Adding to Latham's frustrations was that with new Marines arriving, the long-standing rule that nobody rides Reckless was ignored. During the day, Reckless had the run of the camp, but at night she was guarded by four Marines due to a rumor that she would be kidnapped for food. Reckless found a way to cut herself on barbed wire, and she needed stitches and bandages around her ear and head. Reckless was bady cut up, but she received top-notch veterinary care from her now-changing herd of fellow Marines. The stitches dissolved, and the bandages came off soon enough, but Reckless wound up with an ear that had a little notch on top
During February 1954, the official announcement that Reckless was promoted to a Sergeant in the U.S. Marine Corps occurred. Her fellow Marines paid $51 for a specially designed blanket for Reckless to show her stripes and honors-earned in the Korean War during the ceremony.
On 10 April 1954, Reckless was officially promoted to sergeant by Major General Randolph Pate (who would soon become the 21st Commander of the U.S. Marine Corps). Pate pinned the stripes on Reckless' (slightly chewed) blanket; shortly afterwards a whole new blanket with stripes was placed on Reckless.
Reckless' military honors were as follows: 2 Purple Hearts, the Marine Corps Good Conduct Medal, the Presidential Unit Citation With Star, the Navy Unit Citation, the National Defense Service Medal, and the United Nations Service Medal.
The four-page spread with photos caused a sensation, and letters poured in wanting to know when Reckless would come to the U.S. Lt. Pedersen was quoted that he thought Reckless deserved rotation to the U.S., but the "rotation question" took months to be answered.
The Navy offered transport, but not without official paperwork for Reckless, a handler, and feed. Due to the Saturday Evening Post article, "Operation Bring Reckless Home" began. A formal request was made asking that Reckless be assigned permanent duty at Camp Pendleton (just north of San Diego). But, of course, bureaucrats were a problem; these isolated military and government workers didn't want Reckless to have a "free ride", courtesy of the American taxpayer.
Lieutenant Colonel Andrew Geer called a family friend that worked for Pacific Tranport Lines, and the company arranged to bring Reckless to the U.S. free-of-charge. In exchange for the free voyage, the company wanted the Marines to provide a stall, feed, and a handler. The Marines had three weeks to deliver Reckless to Yokohama, Japan, where the SS Pacific Transport was scheduled to depart on 22 October 1954.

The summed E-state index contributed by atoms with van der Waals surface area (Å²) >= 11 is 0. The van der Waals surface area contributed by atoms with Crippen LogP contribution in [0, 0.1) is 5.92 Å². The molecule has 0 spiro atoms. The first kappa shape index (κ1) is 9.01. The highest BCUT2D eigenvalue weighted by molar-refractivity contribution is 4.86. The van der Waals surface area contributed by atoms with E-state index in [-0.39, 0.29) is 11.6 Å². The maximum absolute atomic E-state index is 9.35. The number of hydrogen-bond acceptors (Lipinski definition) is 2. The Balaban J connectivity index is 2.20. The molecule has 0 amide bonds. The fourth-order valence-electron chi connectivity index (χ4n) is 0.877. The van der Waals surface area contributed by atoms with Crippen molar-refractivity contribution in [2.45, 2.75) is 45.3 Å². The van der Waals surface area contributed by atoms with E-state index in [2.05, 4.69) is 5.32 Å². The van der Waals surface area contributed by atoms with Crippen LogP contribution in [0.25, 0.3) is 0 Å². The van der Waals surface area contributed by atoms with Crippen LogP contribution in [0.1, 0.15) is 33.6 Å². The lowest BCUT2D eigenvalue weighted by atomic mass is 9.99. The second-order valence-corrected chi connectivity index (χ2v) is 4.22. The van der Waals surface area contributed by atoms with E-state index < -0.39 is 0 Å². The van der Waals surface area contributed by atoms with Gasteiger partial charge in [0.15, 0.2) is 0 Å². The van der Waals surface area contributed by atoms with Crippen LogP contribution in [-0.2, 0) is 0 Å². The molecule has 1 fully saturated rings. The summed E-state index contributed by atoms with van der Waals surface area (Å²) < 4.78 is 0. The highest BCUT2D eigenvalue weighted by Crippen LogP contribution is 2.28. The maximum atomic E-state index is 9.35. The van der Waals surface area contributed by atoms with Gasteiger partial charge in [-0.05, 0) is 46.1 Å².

Pedersen was contacted by the SS Pacific Transport with an update about Reckless. The good news was that Reckless was eating again after being seasick (and almost being swept overboard in a storm). The bad news was that she ate her special "Sergeant Blanket". A press conference was set for 9 am on 9 November 1954 to cover the arrival of Reckless to the U.S., and Geer wanted Reckless to have a blanket with all her honors on display for the media to see.
Geer found a very cooperative saddlery in San Francisco, and the company went above-and-beyond free-of-charge making a blanket, as did the companies that did the lettering and ribbons on the blanket. Kay Pedersen (wife of Lt. Pedersen) managed to sew the stripes and ribbons in place on the blanket just when the call came that the SS Pacific Transport was about to dock.
On 10 November 1954, Reckless was prepped, glistening, and beautiful, ready to be presented to the media on board the ship. An added benefit was that Reckless absolutely loved attention; for more than an hour, Reckless posed with Marines for the media, happily munching carrots. Soon enough, Reckless let Pedersen know that she had become bored with the proceedings. Reckless was put in an unloading stall with Pedersen, and the two Marines were lowered by a winch to the dock. When Pedersen opened the stall door, Reckless was on U.S. soil and greeted with the kind of fanfare that a great war hero deserved.
Reckless was escorted to a gala in her honor at the Marine's Memorial Club and Hotel in San Francisco. Organized 1945, the Club was a living memorial, paying tribute to heroic Marines, both living or killed-in-action. Skeptics in the media didn't think Reckless could ride in an elevator, but in Reckless went, and she rode to the 10th floor in the freight elevator to the banquet dinner in the main dining room. 400+ Marines awaited Reckless in the banquet hall, and the keynote speaker was Lt. Col. Andrew Geer.
Geer regaled the Marines with how Reckless went from a Korean racehorse to a Marine Hero. While Geer was speaking, Reckless decided to enjoy the two-foot high anniversary cake. After eating the cake, Reckless then enjoyed the carnation and rose centerpieces on some of the tables. After dinner, Reckless went to the 11th floor for the 179th Anniversary of the U.S. Marine Corps dance plus official cake-cutting ceremony.
On 11 November 1954, Reckless took her "Victory Tour" to the Cow Palace, giving one of her greatest strutting, whirling, and prancing performances. Then Reckless was taken to the very exclusive men-only Bohemian Club. Reckless was the first female to ever enter the Cartoon Room of the Bohemian Grove, the beyond-exclusive organization of incredibly powerful and influential men. After the Bohemian Grove, it was time for Reckless to be loaded on her trailer, and travel to her new home at Camp Pendleton . . .
Epilogue: Reckless at Camp Pendleton . . .
Below: a much longer (& better) documentary on Sgt. Reckless . . .